Courtesy of Artillery
Do you want to rock your social media marketing game? Keen to learn from the legendary Guy Kawasaki?
Providing over 120 “power tips for power users”, the slim volume provides practical hands-on “tips, tricks and insights” culled from Guy and Peg’s years of battle-hardened experience at the forefront of social media and content marketing.
Unlike other social media marketing self-help books, this one is virtually BS free. There are no theories expounding the virtues of A versus B, no research citations from university professors, and no third party case studies from companies X, Y or Z.
Instead, everything is written heart-on-rolled-up-sleeve. Narrated with Guy’s characteristic wit and candour, the book provides painstaking detail of how things are done, what works and what doesn’t.
Organised into 12 sections, I love how the book begins with the art of the start, ie “How to Optimize Your Profile”. From profile photos, cover images, biographies to URLs, we are taught how to maximise our online presences on Facebook, Google+, LinkedIn and Twitter.
What’s new to me was the idea of crafting a mantra – two to four words which explain why we exist. Guy’s mantra is “I empower people”, while Canva (a wonderful free design tool) uses “democratizing design” as its mantra. I guess mine would be “geek marketer”.
Focused on content curation (ie finding and sharing other people’s content) as opposed to content creation, the book describes a system of planning, calendaring, finding, and sharing of posts on social media.
To find the right content to share, you could use curation and aggregation services (eg Alltop, Buffer, Feedly, Reddit), trawl lists, communities and groups (eg Google+ communities or LinkedIn Groups), or look at what’s hot and trending.
Perhaps the most useful rule in feeding the “content monster” is what’s termed the Reshare Test, ie ask yourself the following question: “Will people reshare my post?”
Once you’ve located the right content to share, you need to preen, polish and package it in the form of a shareable post.
Here, there are several of the ‘Be’s to take note of:
On the issue of responding to comments – and trolls – I like how the authors adopt a “glass half full” approach in giving negative commenters the benefit of the doubt. This is probably best summarized by this quote (cited from the book):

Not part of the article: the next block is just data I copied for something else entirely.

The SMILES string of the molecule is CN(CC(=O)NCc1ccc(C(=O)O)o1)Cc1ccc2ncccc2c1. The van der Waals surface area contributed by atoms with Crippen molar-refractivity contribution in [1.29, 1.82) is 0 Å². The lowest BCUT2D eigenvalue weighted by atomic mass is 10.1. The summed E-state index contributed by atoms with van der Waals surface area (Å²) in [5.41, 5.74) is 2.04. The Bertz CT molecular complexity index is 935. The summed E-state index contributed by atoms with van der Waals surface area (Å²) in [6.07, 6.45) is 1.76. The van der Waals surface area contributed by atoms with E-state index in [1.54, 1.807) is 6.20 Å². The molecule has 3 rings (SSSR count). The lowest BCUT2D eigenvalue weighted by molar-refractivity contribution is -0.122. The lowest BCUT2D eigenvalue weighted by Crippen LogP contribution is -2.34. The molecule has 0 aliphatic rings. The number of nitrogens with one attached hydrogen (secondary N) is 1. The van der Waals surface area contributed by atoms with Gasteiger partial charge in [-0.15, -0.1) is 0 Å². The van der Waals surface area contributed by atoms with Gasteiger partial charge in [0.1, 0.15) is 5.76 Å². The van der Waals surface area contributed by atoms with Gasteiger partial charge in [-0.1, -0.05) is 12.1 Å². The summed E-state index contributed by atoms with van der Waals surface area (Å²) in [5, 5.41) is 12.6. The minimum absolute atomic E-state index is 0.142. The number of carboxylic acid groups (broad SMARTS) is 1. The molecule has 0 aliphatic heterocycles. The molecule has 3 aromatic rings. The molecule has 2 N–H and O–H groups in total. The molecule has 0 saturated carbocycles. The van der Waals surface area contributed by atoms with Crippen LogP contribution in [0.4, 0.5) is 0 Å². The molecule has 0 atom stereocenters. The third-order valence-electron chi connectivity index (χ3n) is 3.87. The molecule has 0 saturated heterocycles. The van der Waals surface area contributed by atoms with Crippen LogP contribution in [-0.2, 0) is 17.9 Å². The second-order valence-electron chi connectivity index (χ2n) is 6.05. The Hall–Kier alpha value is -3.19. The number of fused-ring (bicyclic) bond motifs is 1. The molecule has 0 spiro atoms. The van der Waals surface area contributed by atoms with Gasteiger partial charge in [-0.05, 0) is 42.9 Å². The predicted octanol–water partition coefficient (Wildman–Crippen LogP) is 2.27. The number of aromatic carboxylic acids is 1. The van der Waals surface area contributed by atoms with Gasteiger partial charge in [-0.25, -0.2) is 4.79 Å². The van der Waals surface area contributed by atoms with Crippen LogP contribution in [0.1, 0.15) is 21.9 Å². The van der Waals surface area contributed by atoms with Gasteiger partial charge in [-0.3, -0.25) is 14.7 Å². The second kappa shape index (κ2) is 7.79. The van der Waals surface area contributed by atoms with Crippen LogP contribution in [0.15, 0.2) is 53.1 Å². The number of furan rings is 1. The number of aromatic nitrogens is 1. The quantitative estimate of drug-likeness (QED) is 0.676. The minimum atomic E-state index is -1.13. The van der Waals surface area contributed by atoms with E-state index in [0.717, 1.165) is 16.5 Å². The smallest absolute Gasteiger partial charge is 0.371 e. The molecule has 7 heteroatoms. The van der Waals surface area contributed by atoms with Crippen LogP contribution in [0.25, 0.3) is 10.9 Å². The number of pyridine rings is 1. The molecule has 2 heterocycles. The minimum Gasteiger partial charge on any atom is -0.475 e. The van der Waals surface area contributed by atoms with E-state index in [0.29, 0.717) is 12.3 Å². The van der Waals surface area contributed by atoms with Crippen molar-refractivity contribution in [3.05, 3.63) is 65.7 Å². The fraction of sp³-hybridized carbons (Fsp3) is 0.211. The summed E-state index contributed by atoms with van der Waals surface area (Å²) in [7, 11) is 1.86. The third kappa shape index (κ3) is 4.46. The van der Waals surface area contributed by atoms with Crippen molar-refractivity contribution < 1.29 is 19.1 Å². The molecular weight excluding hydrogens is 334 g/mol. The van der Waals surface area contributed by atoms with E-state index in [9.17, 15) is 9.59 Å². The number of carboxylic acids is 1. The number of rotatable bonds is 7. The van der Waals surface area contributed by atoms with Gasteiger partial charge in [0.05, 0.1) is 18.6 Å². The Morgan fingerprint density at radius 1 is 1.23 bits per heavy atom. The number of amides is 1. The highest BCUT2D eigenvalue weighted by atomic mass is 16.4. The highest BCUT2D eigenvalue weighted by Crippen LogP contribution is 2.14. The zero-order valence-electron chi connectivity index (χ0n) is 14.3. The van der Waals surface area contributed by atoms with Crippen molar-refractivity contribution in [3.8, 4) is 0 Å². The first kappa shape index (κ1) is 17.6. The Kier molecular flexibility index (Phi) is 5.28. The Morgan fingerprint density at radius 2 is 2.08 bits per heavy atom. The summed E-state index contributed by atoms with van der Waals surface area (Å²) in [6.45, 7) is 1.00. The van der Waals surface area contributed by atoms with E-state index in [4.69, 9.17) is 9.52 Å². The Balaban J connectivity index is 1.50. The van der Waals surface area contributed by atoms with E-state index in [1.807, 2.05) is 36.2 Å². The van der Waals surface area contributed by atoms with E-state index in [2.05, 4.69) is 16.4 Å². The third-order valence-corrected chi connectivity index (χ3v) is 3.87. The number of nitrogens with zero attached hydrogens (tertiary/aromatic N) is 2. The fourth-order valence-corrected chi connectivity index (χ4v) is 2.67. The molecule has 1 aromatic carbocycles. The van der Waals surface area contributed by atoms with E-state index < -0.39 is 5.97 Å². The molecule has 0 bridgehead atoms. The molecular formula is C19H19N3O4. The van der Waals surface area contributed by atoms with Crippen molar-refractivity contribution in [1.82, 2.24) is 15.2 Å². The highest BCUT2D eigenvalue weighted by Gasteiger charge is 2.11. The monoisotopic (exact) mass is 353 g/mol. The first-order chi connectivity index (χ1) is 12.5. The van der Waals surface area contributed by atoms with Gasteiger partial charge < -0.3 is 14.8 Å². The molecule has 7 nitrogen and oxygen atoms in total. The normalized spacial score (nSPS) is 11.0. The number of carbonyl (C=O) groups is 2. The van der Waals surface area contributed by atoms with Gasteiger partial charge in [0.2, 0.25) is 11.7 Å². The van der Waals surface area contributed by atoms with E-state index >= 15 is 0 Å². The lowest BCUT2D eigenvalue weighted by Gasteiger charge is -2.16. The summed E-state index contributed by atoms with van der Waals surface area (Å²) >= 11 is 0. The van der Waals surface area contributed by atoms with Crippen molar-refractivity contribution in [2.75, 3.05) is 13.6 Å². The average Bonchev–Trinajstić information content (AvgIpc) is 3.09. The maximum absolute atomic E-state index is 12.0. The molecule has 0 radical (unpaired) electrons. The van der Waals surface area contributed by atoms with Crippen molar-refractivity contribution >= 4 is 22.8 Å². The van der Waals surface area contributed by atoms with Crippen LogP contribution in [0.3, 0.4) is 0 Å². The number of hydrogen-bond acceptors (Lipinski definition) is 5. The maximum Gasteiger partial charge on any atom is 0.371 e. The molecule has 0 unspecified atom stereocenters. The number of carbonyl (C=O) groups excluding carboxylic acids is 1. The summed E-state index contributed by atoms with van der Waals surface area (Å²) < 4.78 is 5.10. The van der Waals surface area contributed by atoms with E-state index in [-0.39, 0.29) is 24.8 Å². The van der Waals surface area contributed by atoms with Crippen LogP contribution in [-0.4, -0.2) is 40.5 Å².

“Don’t take anything personally. Nothing others do is because of you. What others say and do is a projection of their own reality, their own dream. When you are immune to the opinions and actions of others, you won’t be the victim of needless suffering.” – Don Miguel Rutz (The Four Agreements)
The spreading and sharing of posts (whether created and curated) is also well covered. Some of the tactics include…
Events present great opportunities for social media and content marketing. Three different events are covered in the book:
Last, but not least, readers are taught how to optimize their content for different social media platforms. Some of the key takeaways include the following:
Pragmatic and fluff-free, The Art of Social Media is a must-have for anybody keen to use social media for business. Candid and unabashed, its approach to social media marketing requires a significant amount of discipline, determination and diligence.
Admittedly, not everybody can do what Guy and Peg can do. After all, both authors are stalwarts in the social media spaces, especially Guy – the former chief evangelist for Apple. However, there are certainly gems in the book worth considering.
Will you join me in grabbing a copy of this book and applying its principles? For more information, check out The Art of Social Media website here.
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